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Market Update

No Bust in Biotech

The once-hot industry has experienced double-digit declines this year, but it’s only a matter of time until it stages an extended revival.

For a large part of this decade, investors had been going gaga for biotech stocks. Between 2010 and July 2015, the S&P 500 biotech sub-industry index climbed by an incredible 360% compared with just 86% for the S&P 500. The gains might have continued but for presidential candidate Hillary Clinton, who mentioned that if she were elected, she would consider curbing drug price increases. Within days, the sector plummeted by 6% and then continued to fall, dropping by 24% between July 2015 and Election Day. Until Nov. 8, it was one of the worst performing sectors globally.

Even with a post-election boost--as of this writing, these stocks have jumped more than 6% since Donald Trump's victory--biotechs are trading at historically low levels. Currently, large-cap biotech stocks are trading at about 17 times 2017 price/earnings. Normally, these companies trade between 15 and 30 times earnings, says Todd Herget, portfolio manager of  Columbia Select Large Cap Growth (ELGCX), which earns a Morningstar Analyst Rating of Bronze. And according to Morningstar's Market Fair Value tool, the average biotech stock in Morningstar's coverage area is trading 16% below its fair value; the overall market, meanwhile, is about fairly valued.

At these prices, biotechs are especially attractive. Why? Because the industry's long-term theme has only just begun to play out. Populations are aging, people are being afflicted with a number of different illnesses, and they need medicines to help them. However, biotech companies don't make your average drugs. They produce complicated compounds based on people's DNA. One day, a highly personalized drug could be created to treat a specific individual’s disease.

We're still years away from curing the many diseases out there, but the industry has also come a long way, hence the massive gains. A decade ago there was no biotech industry--the human genome was only fully mapped in 2003--but rapid technological advancements in the sector have increased the number of drugs being tested and the number of companies doing that testing.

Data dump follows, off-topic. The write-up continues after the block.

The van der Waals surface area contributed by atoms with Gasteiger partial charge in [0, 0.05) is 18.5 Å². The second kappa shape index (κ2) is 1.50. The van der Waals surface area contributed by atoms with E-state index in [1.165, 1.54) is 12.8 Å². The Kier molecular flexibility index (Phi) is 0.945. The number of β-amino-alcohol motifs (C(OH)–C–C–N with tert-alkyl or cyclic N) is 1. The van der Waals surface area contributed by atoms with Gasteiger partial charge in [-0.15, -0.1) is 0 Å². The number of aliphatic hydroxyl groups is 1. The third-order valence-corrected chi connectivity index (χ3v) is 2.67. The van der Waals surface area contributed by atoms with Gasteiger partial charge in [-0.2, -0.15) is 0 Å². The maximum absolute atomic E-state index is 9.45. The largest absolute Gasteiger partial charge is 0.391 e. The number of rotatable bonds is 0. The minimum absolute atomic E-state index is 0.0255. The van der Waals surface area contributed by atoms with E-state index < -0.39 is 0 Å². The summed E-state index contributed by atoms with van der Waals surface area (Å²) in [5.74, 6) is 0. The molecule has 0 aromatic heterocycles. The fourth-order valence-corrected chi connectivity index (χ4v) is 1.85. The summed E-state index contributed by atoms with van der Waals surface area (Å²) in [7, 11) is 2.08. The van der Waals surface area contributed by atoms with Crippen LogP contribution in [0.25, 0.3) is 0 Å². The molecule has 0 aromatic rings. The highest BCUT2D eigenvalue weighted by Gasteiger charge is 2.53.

"The tools available today were not available 20 years ago," says Herget. "There's been a wave of new technology that has allowed the industry to become more productive."

In addition, regulations have become more biotech-friendly, says Rajiv Kaul, who runs Fidelity Select Biotechnology (FBIOX) and contributes ideas to  Fidelity Growth Company (FGCKX), which earns a Silver rating from Morningstar and currently has about 13% of its assets in biotech. The U.S. Food and Drug Administration recently introduced a "breakthrough" drug category, which speeds up the approval process for drugs that can have dramatic life-saving impacts on patients. Companies still have to go through the proper testing, but priority is given to these medicines.

The FDA is also paying more attention to biotechs in general. It approved 45 drugs last year, which is "pretty awesome," says Kaul, while 48 drugs have been granted breakthrough status over the last 18 months. He thinks that 150 to 200 drugs will be approved by the FDA over the next five years. "That gives me reason to say that the long term is going to be quite exciting," he says, adding we will likely see new medicines for treating Alzheimer's, Parkinson's, and even cancer. 

As bright as the future may look for biotech, this sector isn't for the faint of heart. Individual stocks can be wildly volatile and can even go to zero if a promising drug fails one of three drug trial phases. Kaul points out that while the MSCI U.S. IMI Biotechnology 25-50 Index is up about 285% over the last eight years, it has also endured 18 corrections of at least 10% during that time. There's also a wide range of companies to choose from, from speculative small caps to multibillion-dollar large caps.